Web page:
Class Notes (839,116)
Canada (511,194)
POL214Y5 (144)
David Pond (31)
Lecture 3

Week 3 and 4 Readings

9 Pages
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Department
Political Science
Course Code
POL214Y5
Professor
David Pond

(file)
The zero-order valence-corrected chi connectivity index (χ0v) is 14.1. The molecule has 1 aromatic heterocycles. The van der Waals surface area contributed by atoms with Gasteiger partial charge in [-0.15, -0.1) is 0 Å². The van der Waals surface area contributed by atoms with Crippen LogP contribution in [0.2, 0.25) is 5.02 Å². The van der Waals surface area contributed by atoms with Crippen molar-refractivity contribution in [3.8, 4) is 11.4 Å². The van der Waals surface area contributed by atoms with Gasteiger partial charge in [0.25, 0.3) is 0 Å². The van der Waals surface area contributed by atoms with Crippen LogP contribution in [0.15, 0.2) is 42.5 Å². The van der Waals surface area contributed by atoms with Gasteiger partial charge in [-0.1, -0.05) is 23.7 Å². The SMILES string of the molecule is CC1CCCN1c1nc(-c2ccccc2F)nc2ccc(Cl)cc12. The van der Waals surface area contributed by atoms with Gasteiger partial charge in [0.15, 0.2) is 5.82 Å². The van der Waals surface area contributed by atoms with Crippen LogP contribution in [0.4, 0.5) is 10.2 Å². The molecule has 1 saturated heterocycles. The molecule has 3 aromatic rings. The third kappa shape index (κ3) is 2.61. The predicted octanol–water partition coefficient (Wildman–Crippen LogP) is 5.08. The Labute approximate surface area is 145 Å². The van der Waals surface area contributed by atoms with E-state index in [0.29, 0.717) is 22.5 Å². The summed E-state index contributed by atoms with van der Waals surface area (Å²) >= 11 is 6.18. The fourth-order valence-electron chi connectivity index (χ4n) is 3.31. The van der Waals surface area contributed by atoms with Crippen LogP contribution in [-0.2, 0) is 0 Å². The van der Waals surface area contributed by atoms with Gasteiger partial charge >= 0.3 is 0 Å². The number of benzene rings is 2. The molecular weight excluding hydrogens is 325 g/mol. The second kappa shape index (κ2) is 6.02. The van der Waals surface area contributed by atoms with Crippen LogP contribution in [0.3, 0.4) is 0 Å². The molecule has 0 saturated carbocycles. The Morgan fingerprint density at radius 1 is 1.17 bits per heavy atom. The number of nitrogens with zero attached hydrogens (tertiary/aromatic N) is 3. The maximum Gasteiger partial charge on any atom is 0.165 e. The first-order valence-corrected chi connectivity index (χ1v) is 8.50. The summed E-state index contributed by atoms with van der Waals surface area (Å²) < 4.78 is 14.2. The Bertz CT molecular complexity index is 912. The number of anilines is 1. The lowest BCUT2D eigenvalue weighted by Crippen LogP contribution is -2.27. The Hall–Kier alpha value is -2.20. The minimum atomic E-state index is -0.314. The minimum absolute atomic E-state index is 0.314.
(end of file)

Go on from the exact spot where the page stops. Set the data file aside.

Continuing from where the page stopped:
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POL214 – Constitutional Foundations Institutional Foundations and the Evolution of the State (ch2) Early Settlement and Political Institutions • Royal Proclamation of 1763 – first distinctively CDN constitutional doc, created the British colony of Quebec & purported to protect the interests of French-speakers, but the British-appointed gov’t was English-speaking and the non-agricultural economy came under British control o British governors resisted idea of imposing English & Protestant religion on such a homogenous French-Catholic pop • 1774, QuebecAct, provided for a new set of gov’t institutions o Roman Catholics allowed freedom of religion and could be appointed to council • Thousands of ex-American loyalists migrated to CDA in 1776ish • Loyalists pressured British to pass ConstitutionalAct of 1791 (elected assembly) o Also served to reward French for not joining theAmerican revolution o Divided British colony into Upper & Lower Canada • Representative Government – a set of pol institutions that included an elected legislative assembly o After this, reformers demanded responsible government • Advisers to the governor would be both chosen from and reflect the views of the elected assembly • 1839, Durham Report – provided a blueprint for solving the probs of assembly- executive relations, recommending that the principle of resp gov’t be implemented w/ respect to local affairs, so that the executive branch would govern only as long as it retained the confidence of elected assembly o Also suggested that Upper & Lower CDAbe merged into one dominion • 1840 Act of Union • French also became second official lang of CDA The Road to Confederation • Colonies began to think of uniting b/c of economic, political & military factors o Hoped to establish new free trade area among themselves o Enhanced by railway link • Political deadlock b/w Quebec & Ontario o Needs & demands of two parts were too diff • Led to requiring ‘double majority’ • Majority of votes from both parts of colony for bill passing o Confederation would allow greater autonomy of both parts • Fear ofAmericans taking over the ‘CDN’west • British North America Act, 1867, later, Constitution Act, 1867, united the colonies The British Parliamentary System Compared with theAmerican Congressional System • Supremacy of Parliament: no other organ of gov’t can overrule Parliament or its laws • Core of parliamentary system was, and is still, the PM and the Cabinet o Principle of responsible gov’t still applies though (maintain majority vote) • Westminster Model: British parliamentary system is executive-dominated • Majority Gov’t: when majority of MPs belong to the same pol party at PM & Cabinet • Minority Gov’t: when supporters are outnumbered by opposition MPs • Gov’t has also developed another branch o Bureaucracy or public service • Advises PM & cabinet on their decisions and then carries out whatever gov’t programs have been authorized • Judicial Independence: courts should operate independently of the rest of the gov’t apparatus w/ implications for security of tenure & remuneration • Judicial Review: the power to declare laws invalid Canadian and American Federalism • MacDonald wanted a centralized gov’t where the federal gov’t had most power & provinces were little more than municipalities o Quebec & Maritimes didn’t agree • Compromised w/ central gov’t for common purposes & provincial gov’ts for local concerns • Federalism: a division of power b/w central & regional gov’ts such that neither is subordinate to the other • Charter of Rights and Freedoms, 1982 o Only major change since the central institutionalized structure was established in 1867 Principles of the Canadian Constitution • Six basic principles of CDN Constitution: o Responsible gov’t o Federalism o Judicial review o Constitutional monarchy • Nbd, cause monarch & GG don’t have any extensive power o Rule of Law • All gov’t action must be based on law and that gov’ts & gov’t officials must obey the law • No one is above the law o Democracy • Popular sovereignty • Political equality • Political freedom • Majority rule The Road to Canadian Sovereignty • Constitution Act of 1867 didn’t directly advance the cause of CDN independence, it just divided the powers that were already being exercised in CDA b/w a new central gov’t & prov gov’ts o British control still existed in many forms • Ultimate independence of CDAis attributed to developments connected to WWI o Although CDA was automatically at war in 1914 b/c of Britain, CDN gov’t determined the extent of its own commitments o CDAbecame independent member of League of Nations • 1919, CDA had gained new int’l status as a result of accomplishments on battlefield & demands for recognition at conference table • Statute of Westminster, 1931 o Gave CDAcomplete autonomy in all policy fields o GG would no longer be agent of British gov’t; only rep of Crown o No more disallowance of CDN legislation by British Cabinet & reservation of CDN legislation by GG • Constitution Act, 1982 o Formula for constitutional amendments • Judicial Committee of the Privy Council (JCPC) o Committee of British Parliament that functioned as CDA’s final court of appeal until 1949 The Changing Role of the State • The state performed limited functions until the beg of 20 century • Negative state – period before 1900 • Positive state – period after 1900 • Before 20 century, it was basically an era of individual & family self-reliance & self- sufficiency o Most services (ex. Education, health & social services) were left to private sector • Keynesian Economics o Believed that gov’t should intervene & put money into public works, etc when the economy was down and decrease public spending when the economy was overheated • By 1950ish, Canada was practicing some degree of Keynesian Economics o Wide range of social programs & gov’t transfers to inds had been created • i.e. unemployment insurance, pensions, etc • Globalization • Neoliberalism/Neoconservatism o Often used to refer to the new philosophy of gov’t The Canadian Constitution and Constitutional Change (ch17) • Constitution: the whole body of fundamental rules and principles according to which a state is governed • Components of the Canadian Constitution o Principle components are: o The Constitution Act, 1867 1. Very brief on executive & judicial branches of gov’t and included almost nothing about limiting powers of gov’t in relation to people 2. Also lacked mention of means to amend the act o Amendments to the Constitution Act, 1867 1. Established new regime of federal-provincial grants 2. New distribution of Senate seats 3. Transferred ownership of natural resources to Western provinces 4. Added unemployment insurance to list of fed powers 5. Joined NFLD to Canada 6. Allowed Ottawa to legislate old age pensions 7. Mandatory for prov superior court judges to retire at 75 8. Extended fed power in concurrent field of old age pensions o British Statutes and Orders in Council 1. M